How secure is NFC?

Meanwhile, the NFC technology is used in several services and applications. Nevertheless, many people are concerned about the security of data transmission via NFC especially when it comes to the use of payment services like Google Wallet. Therefore, this article aims to explain data and transmission security of the NFC technology based on three examples. The central questions answered are: Is paying via NFC secure? Can I read NFC tags by strangers without concerns? Are data stored on NFC tags secure?

NFC chip inside your smartphone

The NFC chip inside your smartphone is constructed in a way that the chip isn’t able to access other data on your device. This means, it’s not possible that a NFC chip autonomously receives data from your phone and sends them to other parties. Many people also think that people could read sensible data on smartphones by scanning the built-in chip while passing by. However, as data on the chip is strictly separated from other data on your smartphone, this isn’t possible either.

Nevertheless, infected software on your smartphone is always a security risk. In case your phone is infected with a virus, data on the built-in NFC chip could be partially read. However, many people overestimate the reach of NFC. In order to read a NFC chip, one has to hold a NFC reader very close to the chip (at least 10 cm). This means, though it’s possible to read data from an infected smartphone’s NFC chip, it’s still difficult to come close enough with a NFC reader. The limited reach is one of the main differences to RFID which is another data transmission standard people often mix up with NFC. Moreover, the NFC function is deactivated when the smartphone is locked. As most people lock their smartphones while carrying them around, it’s very unlikely that a criminal could read data on the NFC chip when passing by.

Contactless payments via NFC

NFC payments underlie similar security mechanism as classic credit card payments. Due to the CVC3 coding an even higher security standard is applied to NFC payments in comparison to credit card payments. The NFC payment process is synchronized between the NFC-enabled POS terminal and NFC chip inside the smartphone. The synchronization ensures that both devices process the same transaction. This way, it’s not possible to copy payment data and use them for later transactions (skimming). In case payment data are copied they are useless for transactions in the future. Furthermore, higher amounts (usually about 25 $) require an additional PIN entry.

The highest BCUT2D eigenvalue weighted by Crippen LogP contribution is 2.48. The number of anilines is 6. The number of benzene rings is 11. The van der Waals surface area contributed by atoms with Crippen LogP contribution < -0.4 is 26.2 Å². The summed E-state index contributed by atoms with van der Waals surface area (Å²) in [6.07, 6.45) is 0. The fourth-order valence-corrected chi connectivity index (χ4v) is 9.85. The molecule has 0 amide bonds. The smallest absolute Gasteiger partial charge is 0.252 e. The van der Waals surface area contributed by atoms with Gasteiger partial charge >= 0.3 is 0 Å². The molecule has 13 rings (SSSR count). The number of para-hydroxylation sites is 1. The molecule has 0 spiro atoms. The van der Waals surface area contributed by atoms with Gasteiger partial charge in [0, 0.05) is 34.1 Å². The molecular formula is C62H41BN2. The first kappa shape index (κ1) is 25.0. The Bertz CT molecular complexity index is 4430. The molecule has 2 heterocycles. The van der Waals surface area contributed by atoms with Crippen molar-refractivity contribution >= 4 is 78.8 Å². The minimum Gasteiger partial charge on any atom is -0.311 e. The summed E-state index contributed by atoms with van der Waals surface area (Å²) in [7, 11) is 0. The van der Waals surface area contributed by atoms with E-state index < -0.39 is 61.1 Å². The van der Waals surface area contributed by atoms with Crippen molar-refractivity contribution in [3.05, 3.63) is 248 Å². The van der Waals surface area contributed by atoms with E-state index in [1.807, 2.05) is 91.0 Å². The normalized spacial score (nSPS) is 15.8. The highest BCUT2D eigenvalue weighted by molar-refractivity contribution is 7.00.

Contactless payments via NFC aren’t only possible via smartphone, since NFC credit cards contain also more often NFC chips. As especially paying via NFC raises many questions, we answer questions about the security of NFC payments in another article.

Reading NFC tags – always secure?

On the hacker conference “Blackhat” in 2012, Charlie Miller drew attention to a security issue of NFC-enabled smartphones. He explained that he was able to take over various Android and Nokia smartphones via NFC. However, this was only half the truth as the major problems were software weaknesses and not the NFC technology.

In the case of Android the takeover worked as follows: A website was opened by scanning a modified NFC tag. This website exploited a software weakness in the Webkit Browser (until Android 4.0.1). This weakness enabled Charlie Miller to take over the smartphone. In the case of Nokia, Miller exploited a weakness in an application which displays data and pictures transmitted via NFC. He was able to take over the device via a Buffer Overflow.

Both cases show that the security breaches aren’t part of the NFC technology itself, but were caused by software weaknesses. For example, the takeover of the Android Phones would have also been possible via QR codes or a simple link in an email. Nevertheless, you should only scan NFC tags by people or companies you trust.

Data security on NFC tags

In case you encode your own NFC tags, you might wonder if storing data on NFC tags is secure. To keep it short: Security-related or personal data shouldn’t be stored unencrypted on NFC tags. The NFC technology was developed to allow for quick and easy access to data on NFC. This means: As soon as a person scans your unencrypted NFC tag this person has access to the stored data. If not, this would defeat the whole purpose of NFC tags.

However, users often store personal data such as contact information on NFC tags. For this use case, we offer the web portal NFC-Cloud, which allows to change the visibility of certain data on your NFC tags. All data set to invisible via NFC-Cloud are still stored on the NFC tag, but can’t be read by scanning. Moreover, we offer special NFC protection covers which prevent NFC cards from unauthorized scanning. A built-in aluminum layer ensures that, for instance, data on your NFC-enabled credit cards can’t be read by criminals.

Conclusion

On the one hand, we can’t promise 100 % security of NFC, but on the other hand we don’t know any technology which is completely secure. However, especially in comparison to other data transmission standards NFC is quite secure. When it comes to security of technologies, the user is often the most important factor: Only install trustworthy apps on your smartphone and inform yourself about security breaches and updates of your operating system regularly.

Further information

Erstellt: 2017-02-16 / Aktualisiert: 2020-03-10 2017-02-16 2020-03-10